69 14.1 Ethics of Mass Media

TMZ, Tabloids, and Celebrity Gossip: Freedom of the Press or Invasion of Privacy?

Figure 14.1


Maryland GovPics –

Press Gaggle – CC BY 2.0.

The U.S. Constitution’s First Amendment guarantees Americans freedom of the press, which many would agree is an important ingredient in upholding democratic principles. Freedom from government censorship allows the news media to keep citizens informed about the state of their society. But when does the press take this freedom from censorship and restriction too far? The death of Princess Diana in 1997 brought fierce criticism against the paparazzi, and tabloid reporting in general, when it was found that the princess’s car had been pursued by paparazzi vehicles before the crash that caused her death. Since then, the public’s interest in celebrity gossip has not diminished; rather, the growth of online news sources has led to a proliferation of celebrity gossip websites.

A potential concern regarding this trend is that tabloid-style gossip is not confined to public figures in the entertainment industry; it can have far-reaching consequences. The firing of General Stanley McChrystal from his post as commander of all U.S. and NATO forces in Afghanistan in June 2010 was nearly the direct result of an article in Rolling Stone, in which he made less-than-flattering comments about Vice President Joe Biden (Hastings, 2010). McChrystal himself did not directly criticize the president or the administration’s policies; instead, his views were inferred from comments made by his aides (MSNBC, 2010). However, this was sufficient to cost him his job. In recent years, tabloid reporting has become increasingly invasive and sometimes dangerous.

Should the government begin placing stronger regulations on tabloid reporting as privacy advocates have argued? The Constitution, after all, while guaranteeing freedom of the press, also guarantees individuals certain rights to privacy, and most journalists would agree that standards of ethical journalism include efforts to protect these rights. However, some paparazzi photographers and celebrity journalists disregard journalistic codes of ethics in their efforts to get a story (Alach, 2008). Many argue that because celebrities are “public figures,” the same privacy rights that protect the general public don’t apply. Us Weekly’s editor in chief, Janice Min, has argued, “A celebrity is like an elected official. If you’re getting paid $20 million a movie, you have to rely on public goodwill to stay in office. You have to accept the fact that you’re a public commodity (Freydkin, 2004).” Harvey Levin, editor in chief for the popular celebrity gossip blog TMZ, would agree. When discussing invasions into the private lives of stars like Britney Spears, Levin proclaimed that “Britney is gold; she is crack to our readers. Her life is a complete train-wreck and I thank God for her every day (New York Times, 2009).”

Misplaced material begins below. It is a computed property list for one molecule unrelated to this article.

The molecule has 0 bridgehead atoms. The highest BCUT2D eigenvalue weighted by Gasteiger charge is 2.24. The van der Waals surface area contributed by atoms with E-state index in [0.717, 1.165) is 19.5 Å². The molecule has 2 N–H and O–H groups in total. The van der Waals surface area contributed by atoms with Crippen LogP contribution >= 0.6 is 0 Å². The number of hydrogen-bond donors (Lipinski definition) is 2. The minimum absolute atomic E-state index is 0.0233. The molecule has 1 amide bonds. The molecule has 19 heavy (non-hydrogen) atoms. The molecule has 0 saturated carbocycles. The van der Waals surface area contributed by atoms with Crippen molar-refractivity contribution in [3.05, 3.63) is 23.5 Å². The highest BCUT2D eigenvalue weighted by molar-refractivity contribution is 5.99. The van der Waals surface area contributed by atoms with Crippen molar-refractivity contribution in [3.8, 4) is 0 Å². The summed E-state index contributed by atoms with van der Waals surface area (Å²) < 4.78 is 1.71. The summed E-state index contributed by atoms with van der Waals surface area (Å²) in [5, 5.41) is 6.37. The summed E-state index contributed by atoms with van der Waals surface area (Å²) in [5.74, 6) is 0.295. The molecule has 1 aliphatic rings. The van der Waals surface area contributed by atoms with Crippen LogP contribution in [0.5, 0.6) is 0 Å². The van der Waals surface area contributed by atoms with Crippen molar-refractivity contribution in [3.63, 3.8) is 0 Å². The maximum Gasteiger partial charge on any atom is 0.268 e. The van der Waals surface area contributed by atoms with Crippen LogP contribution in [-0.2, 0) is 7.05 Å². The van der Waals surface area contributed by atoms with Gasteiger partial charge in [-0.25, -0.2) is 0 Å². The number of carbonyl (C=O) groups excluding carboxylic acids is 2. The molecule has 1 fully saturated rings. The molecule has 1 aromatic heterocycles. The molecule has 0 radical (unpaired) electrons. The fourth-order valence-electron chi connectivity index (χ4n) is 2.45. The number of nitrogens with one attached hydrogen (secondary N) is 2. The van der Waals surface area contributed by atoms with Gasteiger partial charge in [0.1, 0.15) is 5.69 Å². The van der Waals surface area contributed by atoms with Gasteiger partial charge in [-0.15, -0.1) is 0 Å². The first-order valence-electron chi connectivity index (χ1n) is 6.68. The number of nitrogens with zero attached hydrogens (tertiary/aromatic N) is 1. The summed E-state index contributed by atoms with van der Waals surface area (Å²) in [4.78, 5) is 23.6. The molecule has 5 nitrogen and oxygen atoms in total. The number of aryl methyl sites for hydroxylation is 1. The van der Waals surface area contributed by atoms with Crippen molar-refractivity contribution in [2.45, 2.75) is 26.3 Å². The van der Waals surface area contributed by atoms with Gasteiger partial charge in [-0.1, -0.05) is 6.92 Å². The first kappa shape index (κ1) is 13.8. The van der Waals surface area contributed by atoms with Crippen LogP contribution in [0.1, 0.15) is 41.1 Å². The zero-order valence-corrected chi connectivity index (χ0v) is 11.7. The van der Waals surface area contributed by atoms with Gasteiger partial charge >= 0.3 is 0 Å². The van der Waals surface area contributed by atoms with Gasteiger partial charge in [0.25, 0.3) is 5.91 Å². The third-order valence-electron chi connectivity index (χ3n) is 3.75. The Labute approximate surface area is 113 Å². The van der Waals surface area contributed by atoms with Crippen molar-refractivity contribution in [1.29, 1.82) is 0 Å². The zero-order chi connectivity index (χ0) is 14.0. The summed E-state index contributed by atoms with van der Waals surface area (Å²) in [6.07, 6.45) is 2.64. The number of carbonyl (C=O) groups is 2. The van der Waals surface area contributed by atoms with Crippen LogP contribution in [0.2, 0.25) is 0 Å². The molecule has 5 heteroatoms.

On the other side of the debate, many argue that the public-figure limitation should be balanced with the consideration of a story’s newsworthiness. As law professor Patrick J. Alack has argued, “If ‘social value’ is what constitutes newsworthiness, it is hard to imagine a more perverse concept of social value that incorporates…Paris Hilton’s late-night dining preferences or Lindsay Lohan’s driving habits.”1

TMZ, a website that publishes celebrity news in real time, was launched in 2005, and since its creation the site has received numerous criticisms from more prestigious news sources like The Washington Post and ABC News. Yet Thane Burnett, reporter for The Toronto Sun, admits that “despite the sideways glances, mainstream news services prowl TMZ’s site for coverage (Burnett, 2009).” With the immediacy of Internet news coverage, mainstream media outlets face increasing pressure to release major news while it is still fresh. That pressure is compounded by celebrity gossip sites like TMZ that may resort to unorthodox methods to gather information; the shelf life of breaking news is growing increasingly shorter.

1Alach, “Paparazzi and Privacy,” 237.


Alach, Patrick J. “Paparazzi and Privacy,” Loyola of Los Angeles Entertainment Law Review 28, no. 3 (2008): 205.

Burnett, Thane. “Caught on Camera,” Toronto Sun, May 12, 2009, http://www.torontosun.com/entertainment/celebrities/2009/05/12/9429036-sun.html.

Freydkin, Donna. “Celebrities Fight for Privacy,” USA Today, July 6, 2004, http://www.usatoday.com/life/people/2004-07-06-celeb-privacy_x.htm.

Hastings, Michael. “The Runaway General,” Rolling Stone, June 25, 2010, http://www.rollingstone.com/politics/news/17390/119236.

MSNBC, “Obama, McCain, Kerry Comment on McChrystal,” June 22, 2010, http://www.msnbc.msn.com/id/37850711/ns/us_news-military/.

New York Times, “TMZ Productions,” Times Topics, July 7, 2009, http://topics.nytimes.com/top/news/business/companies/tmz_productions/index.html?scp=1-spot&sq=tmz&st=cse.


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